Among the last issues to come before the U.S. Senate before lawmakers began their August recess were cybercrime and cybersecurity. Senators ratified an international treaty aimed at cracking down on crimes that are facilitated by the Internet, and they assessed how vulnerable U.S. government computer networks are to potential attack.
The Senate ratified the Council of Europe's Convention on Cybercrime, which calls on signatories to share electronic information to boost efforts to combat crimes facilitated by the Internet.
In a written statement, Senate Majority Leader Bill Frist noted that terrorists use computers to plan and carry out bombings and murder, and child predators use computers to commit a variety of crimes against children from kidnapping and murder to sex trafficking and child pornography. He said the treaty will strengthen the ability of law enforcement and the intelligence community to prevent acts of terrorism and protect children around the world from predators.
U.S. Attorney General Alberto Gonzales said the treaty is in full accord with all U.S. constitutional protections, such as free speech and other civil liberties, and will require no change to U.S. laws.
The accord has been signed by 38 European nations, as well as the United States, Canada, Japan and South Africa.
In a related move, lawmakers are assessing the vulnerability of U.S. government computer networks.
Tom Noonan, president of Internet Security Systems, which advises governments and private companies worldwide about protecting computer networks, told a Senate panel that U.S. government efforts are woefully inadequate:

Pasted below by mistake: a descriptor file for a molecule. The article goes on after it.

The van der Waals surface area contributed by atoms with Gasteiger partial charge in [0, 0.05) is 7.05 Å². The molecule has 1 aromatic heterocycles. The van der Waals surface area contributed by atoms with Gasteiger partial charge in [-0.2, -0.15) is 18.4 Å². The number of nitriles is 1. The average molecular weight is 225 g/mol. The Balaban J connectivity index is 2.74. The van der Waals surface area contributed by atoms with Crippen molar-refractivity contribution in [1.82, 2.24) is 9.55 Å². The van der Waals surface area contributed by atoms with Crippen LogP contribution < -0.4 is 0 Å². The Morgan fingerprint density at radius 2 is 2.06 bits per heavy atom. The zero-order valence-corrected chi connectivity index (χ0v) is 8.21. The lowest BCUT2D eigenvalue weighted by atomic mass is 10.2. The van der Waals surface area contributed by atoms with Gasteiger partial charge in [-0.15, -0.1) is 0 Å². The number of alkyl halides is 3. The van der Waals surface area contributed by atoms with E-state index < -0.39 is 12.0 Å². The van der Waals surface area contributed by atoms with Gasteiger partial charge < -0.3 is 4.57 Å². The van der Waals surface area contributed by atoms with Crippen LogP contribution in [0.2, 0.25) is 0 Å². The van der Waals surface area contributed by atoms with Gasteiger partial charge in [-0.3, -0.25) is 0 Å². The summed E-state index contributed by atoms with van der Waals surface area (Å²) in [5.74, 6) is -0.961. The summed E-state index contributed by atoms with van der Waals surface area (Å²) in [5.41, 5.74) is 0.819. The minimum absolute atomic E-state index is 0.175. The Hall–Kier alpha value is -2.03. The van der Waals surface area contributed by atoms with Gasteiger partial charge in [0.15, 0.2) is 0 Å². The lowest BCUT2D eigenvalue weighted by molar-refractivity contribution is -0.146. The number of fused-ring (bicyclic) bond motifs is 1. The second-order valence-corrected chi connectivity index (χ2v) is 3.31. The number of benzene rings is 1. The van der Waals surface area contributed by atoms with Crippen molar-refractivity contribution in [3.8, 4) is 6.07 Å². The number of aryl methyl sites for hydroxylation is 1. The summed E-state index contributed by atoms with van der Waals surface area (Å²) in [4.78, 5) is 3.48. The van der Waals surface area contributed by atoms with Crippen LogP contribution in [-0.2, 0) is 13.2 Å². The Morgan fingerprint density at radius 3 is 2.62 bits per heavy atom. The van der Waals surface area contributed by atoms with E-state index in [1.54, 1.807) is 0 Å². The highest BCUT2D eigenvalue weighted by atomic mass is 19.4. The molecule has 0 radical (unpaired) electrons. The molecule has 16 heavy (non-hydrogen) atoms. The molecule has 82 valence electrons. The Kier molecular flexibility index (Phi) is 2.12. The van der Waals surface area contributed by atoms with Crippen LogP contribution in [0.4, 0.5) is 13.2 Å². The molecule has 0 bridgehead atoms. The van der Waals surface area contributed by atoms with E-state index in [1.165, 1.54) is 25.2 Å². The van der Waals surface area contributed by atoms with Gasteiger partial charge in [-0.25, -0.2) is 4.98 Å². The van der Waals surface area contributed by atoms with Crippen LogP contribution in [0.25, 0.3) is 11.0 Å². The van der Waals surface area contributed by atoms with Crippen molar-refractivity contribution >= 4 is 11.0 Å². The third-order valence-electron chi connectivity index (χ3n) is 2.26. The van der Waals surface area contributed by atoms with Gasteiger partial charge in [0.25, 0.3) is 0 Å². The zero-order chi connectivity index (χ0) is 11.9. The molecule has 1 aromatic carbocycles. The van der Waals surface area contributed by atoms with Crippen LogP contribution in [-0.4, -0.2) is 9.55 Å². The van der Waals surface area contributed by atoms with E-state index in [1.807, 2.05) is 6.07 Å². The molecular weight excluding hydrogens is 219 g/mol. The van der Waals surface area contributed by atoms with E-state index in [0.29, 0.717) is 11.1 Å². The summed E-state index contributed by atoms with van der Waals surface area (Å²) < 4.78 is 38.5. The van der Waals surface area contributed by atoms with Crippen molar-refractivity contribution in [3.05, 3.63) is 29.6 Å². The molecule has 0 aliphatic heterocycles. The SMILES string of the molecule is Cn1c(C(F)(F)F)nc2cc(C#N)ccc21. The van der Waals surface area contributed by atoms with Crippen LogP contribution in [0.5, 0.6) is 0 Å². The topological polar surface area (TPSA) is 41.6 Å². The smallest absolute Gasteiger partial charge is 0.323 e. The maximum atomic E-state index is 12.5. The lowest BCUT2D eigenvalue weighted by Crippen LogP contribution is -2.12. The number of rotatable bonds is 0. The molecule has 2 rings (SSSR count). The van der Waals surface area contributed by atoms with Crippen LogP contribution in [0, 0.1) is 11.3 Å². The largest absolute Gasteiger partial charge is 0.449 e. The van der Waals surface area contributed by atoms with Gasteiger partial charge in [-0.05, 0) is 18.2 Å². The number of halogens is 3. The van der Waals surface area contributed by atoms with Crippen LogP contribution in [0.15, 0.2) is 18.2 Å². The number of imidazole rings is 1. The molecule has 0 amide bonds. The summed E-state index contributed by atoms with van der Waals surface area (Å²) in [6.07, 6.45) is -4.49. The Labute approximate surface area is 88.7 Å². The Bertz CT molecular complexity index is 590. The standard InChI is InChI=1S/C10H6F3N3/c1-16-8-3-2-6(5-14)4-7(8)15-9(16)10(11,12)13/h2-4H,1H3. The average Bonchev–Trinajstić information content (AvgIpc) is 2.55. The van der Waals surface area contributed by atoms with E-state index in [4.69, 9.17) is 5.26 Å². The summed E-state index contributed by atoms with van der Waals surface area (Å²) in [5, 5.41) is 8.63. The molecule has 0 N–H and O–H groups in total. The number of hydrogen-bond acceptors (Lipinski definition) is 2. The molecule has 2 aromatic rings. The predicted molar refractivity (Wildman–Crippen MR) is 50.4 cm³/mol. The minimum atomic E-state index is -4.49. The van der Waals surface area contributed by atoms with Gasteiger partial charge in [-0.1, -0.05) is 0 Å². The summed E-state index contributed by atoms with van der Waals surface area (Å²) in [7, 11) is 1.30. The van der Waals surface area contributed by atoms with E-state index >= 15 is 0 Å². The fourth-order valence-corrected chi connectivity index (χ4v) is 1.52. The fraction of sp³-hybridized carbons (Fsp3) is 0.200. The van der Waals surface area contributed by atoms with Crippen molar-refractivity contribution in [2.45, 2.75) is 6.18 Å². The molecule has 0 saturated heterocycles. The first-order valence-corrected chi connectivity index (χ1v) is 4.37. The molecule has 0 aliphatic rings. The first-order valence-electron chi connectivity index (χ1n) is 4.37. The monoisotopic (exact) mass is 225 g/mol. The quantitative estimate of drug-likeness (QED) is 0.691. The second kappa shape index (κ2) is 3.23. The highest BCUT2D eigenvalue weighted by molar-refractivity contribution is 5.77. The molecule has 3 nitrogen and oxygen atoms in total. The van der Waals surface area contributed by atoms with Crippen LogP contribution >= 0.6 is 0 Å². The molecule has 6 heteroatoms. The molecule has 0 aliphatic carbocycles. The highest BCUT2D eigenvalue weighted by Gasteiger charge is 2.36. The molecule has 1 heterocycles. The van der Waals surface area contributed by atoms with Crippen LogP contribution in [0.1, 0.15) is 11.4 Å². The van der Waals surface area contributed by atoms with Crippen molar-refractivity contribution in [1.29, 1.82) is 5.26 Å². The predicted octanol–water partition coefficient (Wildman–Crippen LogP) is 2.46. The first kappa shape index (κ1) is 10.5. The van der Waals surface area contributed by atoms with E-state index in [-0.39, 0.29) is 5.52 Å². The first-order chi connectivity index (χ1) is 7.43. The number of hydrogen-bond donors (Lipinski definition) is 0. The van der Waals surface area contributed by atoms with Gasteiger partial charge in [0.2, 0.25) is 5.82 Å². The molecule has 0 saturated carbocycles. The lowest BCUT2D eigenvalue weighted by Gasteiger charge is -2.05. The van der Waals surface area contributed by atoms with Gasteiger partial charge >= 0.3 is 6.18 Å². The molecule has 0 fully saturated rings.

"We, as a nation, are not doing nearly enough to preempt the types of attacks that could debilitate our critical networked infrastructure," he said.
Senator Tom Coburn, an Oklahoma Republican, echoed the concern.
"What would happen to this economy if you had a four-week disruption, interruption of the Internet?" he asked. "We would be on our back, and everybody knows that. And yet the urgency to make sure that that cannot happen or if it did happen, recover quickly, I do not see anywhere except the private sector."
A new report by the U.S. Government Accountability Office (GAO), the congressional watchdog agency, criticizes the Department of Homeland Security for failing to prepare for a large-scale disruption of government networks.
Keith Rhodes is the GAO's chief technologist.
"DHS has developed high-level plans for infrastructure protection and a national disaster response, but components of these plans that are to address internet recovery are incomplete and inadequate," he said.
The Department of Homeland Security's Undersecretary of Preparedness, George Foresman, acknowledges more needs to be done, but says the situation is not as serious as the GAO's Rhodes suggests.
"I think his assessment in terms of progress is much bleaker than what is the actual progress to date," he noted.
Tom Noonan of Internet Security Systems suggests an assistant secretary of Homeland Security for Cyber Security be appointed to coordinate efforts with the private sector as a first step toward protecting the government's online infrastructure.